Independent Internet Providers Prepare to Raise Prices Following CRTC Decision –

Independent Internet Providers Prepare to Raise Prices Following CRTC Decision – fr

TORONTO – Several independent internet providers said on Friday they would raise prices or cut some services after an unexpected regulator setback this week, with at least one company calling for the CRTC director’s resignation.

The telecommunications regulator on Thursday overturned a 2019 decision that lowered the rates that small providers like TekSavvy pay to graft onto the networks of the largest cable and phone companies. From now on, the higher rates set in 2016 will apply.

VMedia Inc., another independent ISP, has expressed “disbelief” at the about-face of the previous ruling, which came after years of review initiated by former CRTC chairman Jean-Pierre Blais.

The CEO of the company said current CRTC chairman Ian Scott, who was appointed in 2017, is expected to step down because the regulator’s authority is undermined by the CRTC’s abrupt turnaround on Thursday.

“The decision raises serious doubts about the leadership and competence of the CRTC, as well as the integrity of its process, and sells off Canadians in favor of dominant players,” Alexei Tchernobrivets said in a statement.

“CRTC Chairman Ian Scott should resign and Parliament should launch an immediate investigation to determine whether political and corporate influence had an impact on this decision. “

The company said it plans to use legal means to reinstate the 2019 ruling.

Scott’s five-year term runs until September 4, 2022. The CRTC has not commented on VMedia’s response to the ruling.

In an interview Thursday after the ruling was released, Scott said the CRTC had done its job in reviewing its 2019 findings – as required by its mandate.

“What we did (during the review) was a thorough reexamination of the cost models and the application of costing principles to the fares of these carriers, and the results speak for themselves. , they’re set out in the decision, ”Scott mentioned.

The CRTC’s ruling on Thursday said it had found errors, which Scott said were generally the result of calculations made by staff who applied their judgment to fill in the missing information.

He added that in the “vast majority” of cases, the 2019 CRTC rulings were found to be correct, including some that have been appealed by the telephone and cable companies.

Other ISPs have said they are adjusting prices and expansion plans in light of the CRTC’s announcement.

TekSavvy Solutions Inc. said it has put aside plans to add wireless services and may withdraw from some Internet markets following Thursday’s CRTC decision on wholesale Internet tariffs.

But Vice President Andy Kaplan-Myrth said it was too early to determine if he would raise prices as well.

“The point is, it takes a while to figure out what the impact will be on our rate,” Kaplan-Myrth said in an interview on Friday.

Kaplan-Myrth estimated that it will take a month or more for TekSavvy to decide what to do after Canada’s major telephone and cable companies convince the CRTC to reverse the 2019 changes.

Independent ISPs – often referred to as Internet resellers by the telephone and cable companies that sell them Internet capacity – held about 10 percent of the total market a few years ago.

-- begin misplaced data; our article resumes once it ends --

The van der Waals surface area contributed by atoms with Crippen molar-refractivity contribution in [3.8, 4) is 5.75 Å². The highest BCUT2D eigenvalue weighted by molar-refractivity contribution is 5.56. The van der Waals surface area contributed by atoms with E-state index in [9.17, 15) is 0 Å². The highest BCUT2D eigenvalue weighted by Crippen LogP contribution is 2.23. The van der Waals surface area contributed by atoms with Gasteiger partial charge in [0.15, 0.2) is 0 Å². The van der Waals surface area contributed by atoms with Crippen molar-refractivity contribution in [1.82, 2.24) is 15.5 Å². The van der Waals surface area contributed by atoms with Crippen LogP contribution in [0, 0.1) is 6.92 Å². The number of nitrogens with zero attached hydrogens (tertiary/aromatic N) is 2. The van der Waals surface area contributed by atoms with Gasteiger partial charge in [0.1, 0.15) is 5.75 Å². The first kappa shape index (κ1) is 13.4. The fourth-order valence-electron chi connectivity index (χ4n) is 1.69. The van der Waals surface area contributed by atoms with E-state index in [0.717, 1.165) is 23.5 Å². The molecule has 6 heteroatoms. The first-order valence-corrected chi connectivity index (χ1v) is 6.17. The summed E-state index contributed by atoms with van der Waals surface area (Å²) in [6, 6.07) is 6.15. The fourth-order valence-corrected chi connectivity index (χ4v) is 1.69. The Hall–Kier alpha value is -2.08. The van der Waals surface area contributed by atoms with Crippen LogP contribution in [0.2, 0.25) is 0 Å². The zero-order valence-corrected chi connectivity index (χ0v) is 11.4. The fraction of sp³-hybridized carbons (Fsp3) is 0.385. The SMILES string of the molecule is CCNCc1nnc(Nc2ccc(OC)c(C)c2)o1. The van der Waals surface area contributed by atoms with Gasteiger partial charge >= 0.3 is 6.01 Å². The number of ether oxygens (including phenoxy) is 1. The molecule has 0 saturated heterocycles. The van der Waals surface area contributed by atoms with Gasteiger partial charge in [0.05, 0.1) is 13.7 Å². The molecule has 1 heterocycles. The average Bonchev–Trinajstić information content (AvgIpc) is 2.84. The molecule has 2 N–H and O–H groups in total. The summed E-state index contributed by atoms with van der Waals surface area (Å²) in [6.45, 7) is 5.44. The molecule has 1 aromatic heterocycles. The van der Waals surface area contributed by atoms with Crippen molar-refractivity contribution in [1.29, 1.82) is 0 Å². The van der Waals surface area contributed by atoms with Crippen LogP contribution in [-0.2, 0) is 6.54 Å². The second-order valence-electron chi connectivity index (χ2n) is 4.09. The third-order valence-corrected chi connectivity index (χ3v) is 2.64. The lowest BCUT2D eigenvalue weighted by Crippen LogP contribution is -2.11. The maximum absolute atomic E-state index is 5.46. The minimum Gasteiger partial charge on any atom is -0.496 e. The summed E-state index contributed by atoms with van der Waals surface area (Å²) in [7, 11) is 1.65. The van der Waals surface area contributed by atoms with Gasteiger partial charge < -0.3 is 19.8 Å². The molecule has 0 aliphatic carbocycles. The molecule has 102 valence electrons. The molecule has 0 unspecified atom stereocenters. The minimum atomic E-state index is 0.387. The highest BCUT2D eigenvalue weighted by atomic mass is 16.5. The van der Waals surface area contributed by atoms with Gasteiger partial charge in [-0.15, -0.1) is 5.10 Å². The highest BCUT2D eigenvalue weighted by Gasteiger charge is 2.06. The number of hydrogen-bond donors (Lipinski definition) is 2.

They predicted that the 2019 decision, which took three years of CRTC research and analysis, would be upheld and that they would get money back from what they paid for network access since 2016.

Distributel, another independent ISP that operates in several provinces, will likely notify customers in a few weeks of price increases linked to the CRTC decision.

“At certain speeds, the CRTC has actually increased our costs by up to 40%,” Distributel CEO Matt Stein wrote in an email on Friday.

“We have already stopped selling services at these speeds while we make the necessary changes to increase the price for new customers. “

In addition, he said, Distributel’s rates are generally lower than before the 2019 rate cuts. He was quick to lower rates because he believed the CRTC’s decision would stand up to revisions. .

“Now, knowing that these cuts are not coming, we are forced to make adjustments,” Stein wrote.

Steve Cole, president of Kingston Online Services, said in an email that the CRTC’s decision would result in higher prices for its customers.

“It will probably make us less competitive, but we cannot continue to offer services without some profit margin,” wrote Cole.

Because of the current pricing structure, he said, the bigger operators are able to charge their own retail customers less than they charge wholesale customers like Kingston Online.

Kaplan-Myrth said the CRTC has also changed some rate structures to increase some of TekSavvy’s wholesale costs.

TekSavvy may decide to increase prices to reflect these higher costs or put usage caps on certain plans that provide unlimited data for a fixed monthly price, Kaplan-Myrth said.

“Maybe we take them all out of the market together if we decide those prices aren’t, you know, not competitive, and we focus on other prices that are more competitive. “

But Kaplan-Myrth said “there’s no way” TekSavvy would lower its prices, as it did after the 2019 decision – a move it then reversed during the pandemic because its costs increased.

Instead, the company is looking at potential spending cuts, including a pull-out from some markets and lower growth in investing activities.

TekSavvy had planned to use part of the money donated to purchase wireless spectrum that would eventually allow it to offer mobile phone service to its customers.

But the Chatham, Ont., Based company no longer has the confidence to bid at the wireless spectrum auction that begins in June.

This report by The Canadian Press was first published on May 28, 2021.


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